This post was triggered by the most recent Wharton Adcom blog post "Inside Wharton MBA Admissions: Top 10 Applicant Myths We Encounter," specifically myth #9, "I have a better chance of being admitted if I visit or interview on-campus."
I am not disputing the adcom when it says Wharton doesn’t award brownie points for visiting its campus, although adcom members from other schools have said quite differently. All recognize that sometimes geography and financial resources can conspire to prevent a visit.
However, I strongly believe that regardless of the school’s view of visits and whether it awards brownie points or not, a visit does mean you will have a better chance of being admitted, not because of imaginary points, but because you will be a better informed applicant after you visit than before. You will know more about the school and its culture. You will know more about why it appeals to you, what about its style matches yours, and how it supports your goals.
To get the most from your trip, visit when class is in session. Then take a tour, meet with students, attend the info sessions. In short, take advantage of whatever is offered.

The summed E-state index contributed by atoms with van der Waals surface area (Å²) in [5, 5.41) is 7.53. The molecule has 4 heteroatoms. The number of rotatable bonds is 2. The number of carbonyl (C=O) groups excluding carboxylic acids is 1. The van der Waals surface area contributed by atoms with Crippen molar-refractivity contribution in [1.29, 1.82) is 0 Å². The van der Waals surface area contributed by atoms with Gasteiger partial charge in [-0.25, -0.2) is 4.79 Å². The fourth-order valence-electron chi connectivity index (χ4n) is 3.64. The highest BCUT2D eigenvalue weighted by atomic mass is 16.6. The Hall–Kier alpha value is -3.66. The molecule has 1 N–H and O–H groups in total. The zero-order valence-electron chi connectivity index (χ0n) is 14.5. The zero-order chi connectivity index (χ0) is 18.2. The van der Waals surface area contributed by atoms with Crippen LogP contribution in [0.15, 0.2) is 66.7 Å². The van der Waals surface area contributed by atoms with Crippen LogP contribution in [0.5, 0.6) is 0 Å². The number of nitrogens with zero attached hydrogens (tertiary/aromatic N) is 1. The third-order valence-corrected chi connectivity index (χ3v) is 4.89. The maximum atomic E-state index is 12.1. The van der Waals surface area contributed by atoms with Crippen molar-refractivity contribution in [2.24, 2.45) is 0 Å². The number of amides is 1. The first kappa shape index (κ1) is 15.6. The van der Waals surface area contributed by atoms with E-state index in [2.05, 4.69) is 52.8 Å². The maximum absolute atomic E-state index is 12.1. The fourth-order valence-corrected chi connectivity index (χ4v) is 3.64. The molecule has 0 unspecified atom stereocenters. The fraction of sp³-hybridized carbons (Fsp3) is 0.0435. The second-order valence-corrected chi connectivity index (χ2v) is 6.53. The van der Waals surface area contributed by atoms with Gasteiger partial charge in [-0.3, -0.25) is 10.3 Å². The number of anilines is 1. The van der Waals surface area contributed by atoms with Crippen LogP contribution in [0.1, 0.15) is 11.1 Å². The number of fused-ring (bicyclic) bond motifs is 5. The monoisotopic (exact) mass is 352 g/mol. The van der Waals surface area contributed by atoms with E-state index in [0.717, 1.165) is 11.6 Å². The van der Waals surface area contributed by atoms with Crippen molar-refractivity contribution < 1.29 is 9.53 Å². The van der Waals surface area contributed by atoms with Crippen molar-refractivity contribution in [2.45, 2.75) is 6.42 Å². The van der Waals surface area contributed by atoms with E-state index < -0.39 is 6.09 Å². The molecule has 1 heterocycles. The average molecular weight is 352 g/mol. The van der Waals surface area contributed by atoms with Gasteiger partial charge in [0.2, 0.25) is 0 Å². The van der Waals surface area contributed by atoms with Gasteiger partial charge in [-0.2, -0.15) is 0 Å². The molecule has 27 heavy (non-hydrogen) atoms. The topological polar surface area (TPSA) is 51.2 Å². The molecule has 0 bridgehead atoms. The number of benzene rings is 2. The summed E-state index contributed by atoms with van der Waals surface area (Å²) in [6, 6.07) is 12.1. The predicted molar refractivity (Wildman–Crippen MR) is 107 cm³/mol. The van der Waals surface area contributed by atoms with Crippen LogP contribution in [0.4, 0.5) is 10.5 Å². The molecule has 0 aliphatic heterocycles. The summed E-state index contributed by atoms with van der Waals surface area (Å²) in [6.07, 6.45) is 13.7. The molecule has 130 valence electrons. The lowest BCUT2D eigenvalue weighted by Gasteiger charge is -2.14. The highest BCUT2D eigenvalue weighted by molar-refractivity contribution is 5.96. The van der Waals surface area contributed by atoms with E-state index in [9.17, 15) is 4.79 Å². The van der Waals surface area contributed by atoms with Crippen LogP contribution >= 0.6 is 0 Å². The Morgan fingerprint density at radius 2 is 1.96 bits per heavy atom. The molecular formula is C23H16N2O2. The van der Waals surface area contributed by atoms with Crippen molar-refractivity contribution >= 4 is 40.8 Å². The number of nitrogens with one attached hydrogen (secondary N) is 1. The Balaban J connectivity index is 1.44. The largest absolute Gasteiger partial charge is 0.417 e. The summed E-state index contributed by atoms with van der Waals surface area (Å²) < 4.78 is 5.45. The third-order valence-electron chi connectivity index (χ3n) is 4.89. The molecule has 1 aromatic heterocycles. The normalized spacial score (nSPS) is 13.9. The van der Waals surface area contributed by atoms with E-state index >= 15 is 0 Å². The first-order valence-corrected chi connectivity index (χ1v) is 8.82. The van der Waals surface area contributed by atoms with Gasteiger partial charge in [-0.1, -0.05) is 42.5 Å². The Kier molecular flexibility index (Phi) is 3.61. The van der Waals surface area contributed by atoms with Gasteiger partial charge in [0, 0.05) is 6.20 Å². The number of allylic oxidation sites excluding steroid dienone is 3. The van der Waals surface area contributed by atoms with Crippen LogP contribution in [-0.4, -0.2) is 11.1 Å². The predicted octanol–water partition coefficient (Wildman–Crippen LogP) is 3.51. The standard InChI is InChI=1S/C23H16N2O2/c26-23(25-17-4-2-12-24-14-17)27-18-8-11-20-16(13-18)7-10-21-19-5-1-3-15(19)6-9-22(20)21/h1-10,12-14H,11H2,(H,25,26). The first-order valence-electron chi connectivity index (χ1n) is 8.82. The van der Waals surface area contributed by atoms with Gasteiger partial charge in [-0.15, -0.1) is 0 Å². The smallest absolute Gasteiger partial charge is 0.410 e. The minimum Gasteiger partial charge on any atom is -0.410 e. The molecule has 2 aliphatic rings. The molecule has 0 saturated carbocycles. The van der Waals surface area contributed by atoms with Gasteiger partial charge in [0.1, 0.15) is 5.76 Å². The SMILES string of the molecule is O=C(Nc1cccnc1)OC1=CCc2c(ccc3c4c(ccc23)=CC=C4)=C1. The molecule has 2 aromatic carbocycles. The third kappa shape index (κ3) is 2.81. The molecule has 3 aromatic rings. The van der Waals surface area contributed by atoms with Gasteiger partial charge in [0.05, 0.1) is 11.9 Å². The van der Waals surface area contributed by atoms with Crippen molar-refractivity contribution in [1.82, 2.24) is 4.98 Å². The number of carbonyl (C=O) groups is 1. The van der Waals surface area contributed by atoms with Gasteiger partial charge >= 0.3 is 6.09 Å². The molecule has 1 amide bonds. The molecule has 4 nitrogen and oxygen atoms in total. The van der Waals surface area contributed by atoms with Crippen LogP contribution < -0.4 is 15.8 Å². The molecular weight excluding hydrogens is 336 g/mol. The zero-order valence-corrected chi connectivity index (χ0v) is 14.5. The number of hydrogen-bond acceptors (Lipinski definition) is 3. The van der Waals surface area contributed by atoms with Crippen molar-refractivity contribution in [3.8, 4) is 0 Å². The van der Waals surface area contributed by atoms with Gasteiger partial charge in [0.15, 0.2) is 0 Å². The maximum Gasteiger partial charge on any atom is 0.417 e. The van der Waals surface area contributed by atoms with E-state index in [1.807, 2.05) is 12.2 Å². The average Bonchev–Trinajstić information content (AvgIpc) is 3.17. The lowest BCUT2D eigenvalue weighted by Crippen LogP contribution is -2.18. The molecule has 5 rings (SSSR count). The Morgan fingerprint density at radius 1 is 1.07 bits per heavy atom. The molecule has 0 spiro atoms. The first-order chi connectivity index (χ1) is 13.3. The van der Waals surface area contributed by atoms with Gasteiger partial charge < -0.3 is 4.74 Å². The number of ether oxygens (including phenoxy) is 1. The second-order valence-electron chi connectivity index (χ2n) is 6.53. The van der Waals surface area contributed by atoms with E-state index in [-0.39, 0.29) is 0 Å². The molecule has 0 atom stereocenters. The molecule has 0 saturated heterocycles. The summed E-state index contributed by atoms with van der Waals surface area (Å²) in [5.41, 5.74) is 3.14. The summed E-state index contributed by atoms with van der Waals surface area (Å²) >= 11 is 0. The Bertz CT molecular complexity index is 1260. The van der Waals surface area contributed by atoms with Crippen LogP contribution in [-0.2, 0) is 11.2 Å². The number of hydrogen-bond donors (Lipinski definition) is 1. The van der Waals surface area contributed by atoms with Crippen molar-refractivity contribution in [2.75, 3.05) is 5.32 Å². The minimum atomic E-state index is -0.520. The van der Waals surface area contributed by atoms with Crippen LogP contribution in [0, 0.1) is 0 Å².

I was recently asked in the GMATClub Forum about preparing for schools visits. I am going to copy here the most relevant part of the exchange:
What sort of preparations one should do while visiting a school!
Any specific questions which one should ask [Questions that are important and answers for them is not easily available otherwise]
Prepare by going through the school’s web site thoroughly. It isn’t great when you ask a question that is answered 3 times on the school’s site. At the same time, going through the site may trigger some questions in your mind. Write them down and take them with you.
It’s a little difficult to suggest specific questions, because your questions should be guided by your interests, but here are some general questions I tend to ask when visiting schools, and I have received some very enlightening answers:
1) What is a typical day like for a first year or second year student?
2) Do professors see teaching an integrated approach to business, one that emphasizes the interconnection of business functions, as part of their job? Or are they teaching their specific class without a larger framework? If it is interconnected, how do they coordinate with other professors?
3) How do professors balance teaching and research?
4) How are interview slots assigned? Is there bidding process? What is it?
These questions can also be asked at receptions and info sessions held in your city, if you cannot visit the campus.
If you have other questions that you feel have been particularly effective in eliciting information, please share either via comments or trackbacks.